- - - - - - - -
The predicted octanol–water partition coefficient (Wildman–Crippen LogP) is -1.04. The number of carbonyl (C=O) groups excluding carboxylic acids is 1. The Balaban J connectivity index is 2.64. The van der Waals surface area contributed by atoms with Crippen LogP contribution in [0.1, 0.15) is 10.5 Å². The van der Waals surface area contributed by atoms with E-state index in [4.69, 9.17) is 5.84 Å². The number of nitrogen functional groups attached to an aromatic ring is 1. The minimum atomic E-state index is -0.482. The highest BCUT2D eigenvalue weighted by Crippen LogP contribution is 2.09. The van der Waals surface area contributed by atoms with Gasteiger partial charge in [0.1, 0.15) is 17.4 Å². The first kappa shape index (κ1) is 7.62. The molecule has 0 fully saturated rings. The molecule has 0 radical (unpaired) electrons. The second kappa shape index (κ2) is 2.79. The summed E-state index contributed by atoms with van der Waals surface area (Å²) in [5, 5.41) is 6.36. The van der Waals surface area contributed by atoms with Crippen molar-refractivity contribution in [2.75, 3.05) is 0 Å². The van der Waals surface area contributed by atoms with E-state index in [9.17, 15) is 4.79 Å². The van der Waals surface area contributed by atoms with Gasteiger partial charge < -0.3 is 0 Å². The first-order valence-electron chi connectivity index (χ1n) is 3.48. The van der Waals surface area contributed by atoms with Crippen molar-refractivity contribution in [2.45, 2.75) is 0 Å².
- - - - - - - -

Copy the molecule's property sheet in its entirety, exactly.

The predicted octanol–water partition coefficient (Wildman–Crippen LogP) is -1.04. The number of carbonyl (C=O) groups excluding carboxylic acids is 1. The Balaban J connectivity index is 2.64. The van der Waals surface area contributed by atoms with Crippen LogP contribution in [0.1, 0.15) is 10.5 Å². The van der Waals surface area contributed by atoms with E-state index in [4.69, 9.17) is 5.84 Å². The number of nitrogen functional groups attached to an aromatic ring is 1. The minimum atomic E-state index is -0.482. The highest BCUT2D eigenvalue weighted by Crippen LogP contribution is 2.09. The van der Waals surface area contributed by atoms with Gasteiger partial charge in [0.1, 0.15) is 17.4 Å². The first kappa shape index (κ1) is 7.62. The molecule has 0 fully saturated rings. The molecule has 0 radical (unpaired) electrons. The second kappa shape index (κ2) is 2.79. The summed E-state index contributed by atoms with van der Waals surface area (Å²) in [5, 5.41) is 6.36. The van der Waals surface area contributed by atoms with Crippen molar-refractivity contribution in [2.75, 3.05) is 0 Å². The van der Waals surface area contributed by atoms with E-state index in [9.17, 15) is 4.79 Å². The van der Waals surface area contributed by atoms with Gasteiger partial charge < -0.3 is 0 Å². The first-order valence-electron chi connectivity index (χ1n) is 3.48. The van der Waals surface area contributed by atoms with Crippen molar-refractivity contribution in [2.45, 2.75) is 0 Å².